When I was a new mother of a baby boy 14 years ago, I vowed to raise him to treat women as equals. And years later when I had a baby girl I promised myself I’d teach her to feel good about herself no matter what.
So yesterday at the salon, as I leaned back in a chair while a stylist held a hose over my sudsy hair, a mother and a pre-teen girl stood nearby, the daughter in tears.
Another stylist tried to soothe the girl with soft words, saying she’ll be okay, but the girl continued to dab her eyes with a weathered tissue. Once mother and daughter left, the woman in the chair next to me asked her stylist how old that girl was.
“Too young,” I said, butting into their conversation.
“It’s hard for girls these days,” my neighbor’s stylist said. “Kids can be so cruel to girls unless they look perfect.”
Really? But before I could protest, I stopped and realized this is true and is even more pronounced since way back when I was a pre-teen. In fact, I’ve felt pressure over the years to straighten my hair, shape my eyebrows, stay slim, sculpt my arms, and flatten my stomach.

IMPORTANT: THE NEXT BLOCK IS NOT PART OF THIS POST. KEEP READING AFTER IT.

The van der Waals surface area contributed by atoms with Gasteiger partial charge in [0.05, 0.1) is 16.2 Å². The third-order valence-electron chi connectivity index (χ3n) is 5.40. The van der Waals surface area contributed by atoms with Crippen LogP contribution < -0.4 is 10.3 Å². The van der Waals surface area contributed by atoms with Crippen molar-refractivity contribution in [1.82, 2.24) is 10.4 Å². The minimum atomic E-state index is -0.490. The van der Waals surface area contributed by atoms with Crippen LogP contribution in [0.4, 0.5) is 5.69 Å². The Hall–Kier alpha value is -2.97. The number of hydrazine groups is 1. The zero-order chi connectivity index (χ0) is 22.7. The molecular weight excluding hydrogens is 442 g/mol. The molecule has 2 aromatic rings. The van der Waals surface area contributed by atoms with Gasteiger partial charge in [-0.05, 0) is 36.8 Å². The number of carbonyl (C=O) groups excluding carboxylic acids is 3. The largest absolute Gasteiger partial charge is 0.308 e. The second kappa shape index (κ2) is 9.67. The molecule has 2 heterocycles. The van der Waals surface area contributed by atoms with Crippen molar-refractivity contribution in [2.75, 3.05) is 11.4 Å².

In Hong Kong and China people told me I was fat, whereas in the US I’m considered thin. When I was young, my own relatives said I had a rat’s nest for hair. And because of these things, I turned inward as a teenager and young adult.
As I write in my memoir, Good Chinese Wife, I felt incredibly fortunate to gain the attention of an accomplished academic when I was in graduate school and thus rushed into marriage with him six short months after we met.
Fast forward 8-10 years. I was a divorced single mother and realized there was more to life than what’s on the outside. I found inner strength from the time I spent living abroad and at last could walk with confidence into a room of strangers.
When I think of the preteen girl at the salon, I wished I’d given her a hug. I hope she’ll be able to find confidence for who she is, not what she looks like. I’m probably old fashioned about this, and perhaps out of touch with today’s reality, but correct me if I’m wrong about wanting to teach our daughters–and sons–to love themselves for who they are, both on the inside and out.